The first symbol, presented in the first scene, isthe fire escape. This represents the “bridge” between the illusoryworld of the Wingfields and the world of reality. This “bridge” seemsto be a one way passage. But the direction varies for each character.

For Tom,the fire escape is the way out of the world of Amanda and Laura and an entranceinto the world of reality. For Laura, the fire escape is a way into her world. Away to escape from reality. Both examples can readily be seen: Tom will standoutside on the fire escape to smoke, showing that he does not like to be inside,to be a part of the illusionary world.

Laura, on the other hand, thinks of thefire escape as a way in and not a way out. This can be seen when Amanda sendsLaura to go to the store: Laura trips on the fire escape. This also shows thatLaura’s fears and emotions greatly affect her physical condition, more so thannormal people. Another symbol presented deals more with Tom than any of theother characters: Tom’s habit of going to the movies shows us his longing toleave the apartment and head out into the world of reality. A place where onecan find adventure. And Tom, being a poet, can understand the needs of man tolong for adventure and romance. But he is kept from entering reality by Amanda,who criticizes him as being a “selfish dreamer.” But, Tom has madesteps to escape into reality by transferring the payment of a light bill to payfor his dues in the Merchant Seaman’s Union.

Another symbol, which deals withboth Amanda and Laura, is Jim O’Connor. To Laura, Jim represents the one thingshe fears and does not want to face, reality. Jim is a perfect example of”the common man.

” A person with no real outstanding quality. In fact,Jim is rather awkward, which can be seen when he dances with Laura. To Amanda,Jim represents the days of her youth, when she went frolicking about pickingjonquils and supposedly having “seventeen gentlemen callers on one Sundayafternoon.” Although Amanda desires to see Laura settled down with a niceyoung man, it is hard to tell whether she wanted a gentleman caller to beinvited for Laura or for herself.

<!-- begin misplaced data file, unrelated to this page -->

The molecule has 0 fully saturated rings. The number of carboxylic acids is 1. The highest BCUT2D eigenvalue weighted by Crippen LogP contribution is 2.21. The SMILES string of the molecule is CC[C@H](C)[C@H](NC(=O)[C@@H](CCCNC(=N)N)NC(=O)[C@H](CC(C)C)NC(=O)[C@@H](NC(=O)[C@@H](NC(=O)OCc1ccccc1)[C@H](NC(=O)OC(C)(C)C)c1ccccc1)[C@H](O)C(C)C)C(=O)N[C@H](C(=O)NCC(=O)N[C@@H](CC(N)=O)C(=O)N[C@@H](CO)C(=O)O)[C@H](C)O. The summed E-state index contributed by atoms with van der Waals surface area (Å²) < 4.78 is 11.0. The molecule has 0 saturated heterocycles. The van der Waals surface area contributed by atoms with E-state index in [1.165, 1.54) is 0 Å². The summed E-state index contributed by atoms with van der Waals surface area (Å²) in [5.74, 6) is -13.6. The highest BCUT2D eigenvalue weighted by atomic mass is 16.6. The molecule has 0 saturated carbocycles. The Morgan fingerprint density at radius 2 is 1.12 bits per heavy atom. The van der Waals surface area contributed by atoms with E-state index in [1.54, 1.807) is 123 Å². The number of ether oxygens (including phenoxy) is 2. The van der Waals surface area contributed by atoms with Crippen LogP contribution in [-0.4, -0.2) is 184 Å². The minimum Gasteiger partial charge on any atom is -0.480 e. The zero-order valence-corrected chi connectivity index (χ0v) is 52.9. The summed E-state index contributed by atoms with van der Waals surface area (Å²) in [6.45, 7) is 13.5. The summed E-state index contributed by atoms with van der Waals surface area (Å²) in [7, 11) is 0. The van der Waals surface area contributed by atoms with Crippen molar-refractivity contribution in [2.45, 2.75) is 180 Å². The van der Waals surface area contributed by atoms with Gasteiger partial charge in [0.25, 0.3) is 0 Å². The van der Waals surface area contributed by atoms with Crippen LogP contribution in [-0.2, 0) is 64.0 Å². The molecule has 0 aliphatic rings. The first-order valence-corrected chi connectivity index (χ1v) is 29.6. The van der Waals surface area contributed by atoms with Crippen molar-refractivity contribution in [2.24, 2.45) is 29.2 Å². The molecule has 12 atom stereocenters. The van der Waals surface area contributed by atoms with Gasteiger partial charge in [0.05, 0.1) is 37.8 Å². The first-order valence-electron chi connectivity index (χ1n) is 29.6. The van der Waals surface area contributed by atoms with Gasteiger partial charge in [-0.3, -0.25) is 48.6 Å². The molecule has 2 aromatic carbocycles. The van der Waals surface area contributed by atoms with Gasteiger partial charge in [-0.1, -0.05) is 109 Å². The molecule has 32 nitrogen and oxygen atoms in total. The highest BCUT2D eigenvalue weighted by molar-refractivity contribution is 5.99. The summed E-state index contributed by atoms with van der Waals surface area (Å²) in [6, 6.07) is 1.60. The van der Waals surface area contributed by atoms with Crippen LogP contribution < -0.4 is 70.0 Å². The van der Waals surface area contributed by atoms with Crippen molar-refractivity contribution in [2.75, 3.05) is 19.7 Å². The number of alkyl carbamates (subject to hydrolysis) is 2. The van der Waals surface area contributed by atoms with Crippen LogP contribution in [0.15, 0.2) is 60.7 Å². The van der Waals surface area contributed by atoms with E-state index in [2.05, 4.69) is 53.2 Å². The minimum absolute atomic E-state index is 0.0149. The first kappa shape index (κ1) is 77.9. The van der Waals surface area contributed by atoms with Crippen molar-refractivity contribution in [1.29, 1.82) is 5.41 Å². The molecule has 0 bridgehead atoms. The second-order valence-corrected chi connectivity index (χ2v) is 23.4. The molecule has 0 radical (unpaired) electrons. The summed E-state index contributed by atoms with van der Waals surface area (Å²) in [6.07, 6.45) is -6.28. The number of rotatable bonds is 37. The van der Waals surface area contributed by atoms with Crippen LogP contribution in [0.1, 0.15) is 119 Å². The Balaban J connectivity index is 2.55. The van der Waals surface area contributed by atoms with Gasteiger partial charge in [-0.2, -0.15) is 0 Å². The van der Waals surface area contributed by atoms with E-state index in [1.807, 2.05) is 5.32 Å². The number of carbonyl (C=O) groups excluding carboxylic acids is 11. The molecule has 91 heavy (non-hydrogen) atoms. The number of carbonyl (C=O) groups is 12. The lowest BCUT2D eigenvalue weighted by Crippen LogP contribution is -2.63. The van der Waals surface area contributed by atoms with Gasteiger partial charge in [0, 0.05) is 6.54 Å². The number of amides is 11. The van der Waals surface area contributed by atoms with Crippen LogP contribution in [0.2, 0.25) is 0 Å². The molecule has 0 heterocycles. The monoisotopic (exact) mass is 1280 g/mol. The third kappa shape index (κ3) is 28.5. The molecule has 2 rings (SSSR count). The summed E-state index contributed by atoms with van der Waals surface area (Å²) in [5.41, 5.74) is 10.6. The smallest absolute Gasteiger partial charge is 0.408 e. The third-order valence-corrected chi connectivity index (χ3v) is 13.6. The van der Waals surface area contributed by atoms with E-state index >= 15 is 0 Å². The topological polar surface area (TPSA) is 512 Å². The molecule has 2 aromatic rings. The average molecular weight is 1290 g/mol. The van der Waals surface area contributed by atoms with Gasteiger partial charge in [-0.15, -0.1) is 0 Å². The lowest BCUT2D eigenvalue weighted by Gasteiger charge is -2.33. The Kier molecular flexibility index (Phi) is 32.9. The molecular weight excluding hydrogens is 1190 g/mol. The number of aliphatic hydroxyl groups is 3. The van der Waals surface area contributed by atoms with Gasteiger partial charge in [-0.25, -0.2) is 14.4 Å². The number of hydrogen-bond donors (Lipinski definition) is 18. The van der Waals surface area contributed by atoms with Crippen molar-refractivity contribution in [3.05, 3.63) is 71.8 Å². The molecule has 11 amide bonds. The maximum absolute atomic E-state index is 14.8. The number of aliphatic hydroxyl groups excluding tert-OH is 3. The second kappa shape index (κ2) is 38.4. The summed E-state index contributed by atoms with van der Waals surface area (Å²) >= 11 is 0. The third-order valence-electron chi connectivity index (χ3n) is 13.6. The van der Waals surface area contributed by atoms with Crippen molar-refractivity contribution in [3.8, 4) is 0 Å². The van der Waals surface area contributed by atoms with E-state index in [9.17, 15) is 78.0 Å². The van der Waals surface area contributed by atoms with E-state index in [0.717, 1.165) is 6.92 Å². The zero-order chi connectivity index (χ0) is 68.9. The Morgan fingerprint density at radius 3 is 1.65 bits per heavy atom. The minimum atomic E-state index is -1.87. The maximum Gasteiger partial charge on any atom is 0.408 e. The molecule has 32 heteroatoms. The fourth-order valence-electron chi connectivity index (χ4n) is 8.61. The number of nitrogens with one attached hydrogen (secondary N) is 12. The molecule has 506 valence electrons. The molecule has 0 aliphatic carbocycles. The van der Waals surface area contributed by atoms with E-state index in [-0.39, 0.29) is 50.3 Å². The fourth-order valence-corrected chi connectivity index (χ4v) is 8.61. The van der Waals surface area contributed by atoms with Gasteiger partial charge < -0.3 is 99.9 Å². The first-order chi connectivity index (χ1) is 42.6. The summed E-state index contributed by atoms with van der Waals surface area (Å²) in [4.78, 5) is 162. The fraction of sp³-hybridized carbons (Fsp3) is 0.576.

One symbol which is rather obvious is Laura’sglass menagerie. Her collection of glass represents her own private world. Setapart from reality, a place where she can hide and be safe. The events thathappen to Laura’s glass affects Laura’s emotional state greatly. When Amandatells Laura to practice typing, Laura instead plays with her glass.

When Amandais heard walking up the fire escape, she quickly hides her collection. She doesthis to hide her secret world from the others. When Tom leaves to go to themovies in an angered rush, he accidentally breaks some of Laura’s glass. Theshattered glass represents Laura’s understanding of Tom’s responsibilities toher. Also, the unicorn, which is important, represents Laura directly. Laurapoints out to Jim that the unicorn is different, just as she is different. Shealso points out that the unicorn does not complain of being different, as shedoes not complain either. And when Jim breaks the horn off the unicorn, Laurapoints out that now it is like the other horses, just as Laura has shed some ofher shyness and become more normal.

When she hands the broken unicorn to Jim,this might represent Laura handing over her broken love to Jim, as Jim hasrevealed that he is engaged to be married. As can be seen, there are quite a fewsymbols in this play. And a number of them have diverse meanings. Most of thesesymbols have a direct meaning in the author’s own life. This is understandableseeing that the play is supposed to be “memory play.” It is obviousthat this memory play is based on Williams’ own memories.